Instead, move the event listener registration to the top level of your script. This ensures that Chrome will be able to immediately find and invoke your action's click handler, even if your extension hasn't finished executing its startup logic.


chrome.storage.local.get(["badgeText"], ({ badgeText }) => {
  chrome.action.setBadgeText({ text: badgeText });

Replace XMLHttpRequest() with global fetch()

XMLHttpRequest() can't be called from a service worker, extension or otherwise. Replace calls from your background script to XMLHttpRequest() with calls to global fetch().

const xhr = new XMLHttpRequest();
console.log('UNSENT', xhr.readyState);

xhr.open('GET', '/api', true);
console.log('OPENED', xhr.readyState);

xhr.onload = () => {
    console.log('DONE', xhr.readyState);
const response = await fetch('https://www.example.com/greeting.json'')

Persist states

Service workers are ephemeral, which means they'll likely start, run, and terminate repeatedly during a user's browser session. It also means that data is not immediately available in global variables since the previous context was torn down. To get around this, use storage APIs as the source of truth. An example will show how to do this.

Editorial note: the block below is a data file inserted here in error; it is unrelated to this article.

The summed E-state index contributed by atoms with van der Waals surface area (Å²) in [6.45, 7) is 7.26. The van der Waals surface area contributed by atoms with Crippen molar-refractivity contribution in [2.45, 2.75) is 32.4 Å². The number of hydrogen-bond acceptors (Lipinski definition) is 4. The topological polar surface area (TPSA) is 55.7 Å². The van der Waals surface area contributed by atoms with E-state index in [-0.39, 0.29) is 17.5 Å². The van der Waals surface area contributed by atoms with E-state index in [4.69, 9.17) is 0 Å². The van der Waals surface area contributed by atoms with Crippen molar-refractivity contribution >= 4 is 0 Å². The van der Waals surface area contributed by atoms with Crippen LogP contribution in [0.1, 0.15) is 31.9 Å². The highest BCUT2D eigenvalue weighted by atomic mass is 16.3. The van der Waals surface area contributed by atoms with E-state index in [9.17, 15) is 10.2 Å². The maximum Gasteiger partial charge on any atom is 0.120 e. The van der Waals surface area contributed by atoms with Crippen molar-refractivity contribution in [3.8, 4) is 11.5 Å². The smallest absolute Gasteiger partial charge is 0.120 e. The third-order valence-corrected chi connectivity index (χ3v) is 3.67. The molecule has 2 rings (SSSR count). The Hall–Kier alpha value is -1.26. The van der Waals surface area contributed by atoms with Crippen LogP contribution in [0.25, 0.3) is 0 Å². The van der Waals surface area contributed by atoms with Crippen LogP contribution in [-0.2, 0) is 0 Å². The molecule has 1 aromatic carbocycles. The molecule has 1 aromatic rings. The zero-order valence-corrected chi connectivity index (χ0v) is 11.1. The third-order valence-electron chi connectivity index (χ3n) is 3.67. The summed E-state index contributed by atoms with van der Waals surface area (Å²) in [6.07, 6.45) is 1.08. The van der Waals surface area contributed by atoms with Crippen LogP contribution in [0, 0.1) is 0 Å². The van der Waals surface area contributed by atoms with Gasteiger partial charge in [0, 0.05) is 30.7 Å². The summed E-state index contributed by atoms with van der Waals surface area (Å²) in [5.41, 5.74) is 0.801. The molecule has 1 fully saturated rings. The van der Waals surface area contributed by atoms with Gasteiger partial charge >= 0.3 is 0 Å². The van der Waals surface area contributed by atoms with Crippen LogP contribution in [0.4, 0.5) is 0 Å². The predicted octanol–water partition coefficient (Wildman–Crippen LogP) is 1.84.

The following example uses a global variable to store a name. In a service worker, this variable could be reset multiple times over the course of a user's browser session.

Manifest V2 background script
let savedName = undefined;

chrome.runtime.onMessage.addListener(({ type, name }) => {
  if (type === "set-name") {
    savedName = name;

chrome.browserAction.onClicked.addListener((tab) => {
  chrome.tabs.sendMessage(tab.id, { name: savedName });

For Manifest V3, replace the global variable with a call to Storage API.

Manifest V3 service worker
chrome.runtime.onMessage.addListener(({ type, name }) => {
  if (type === "set-name") {
    chrome.storage.local.set({ name });

chrome.action.onClicked.addListener(async (tab) => {
  const { name } = await chrome.storage.local.get(["name"]);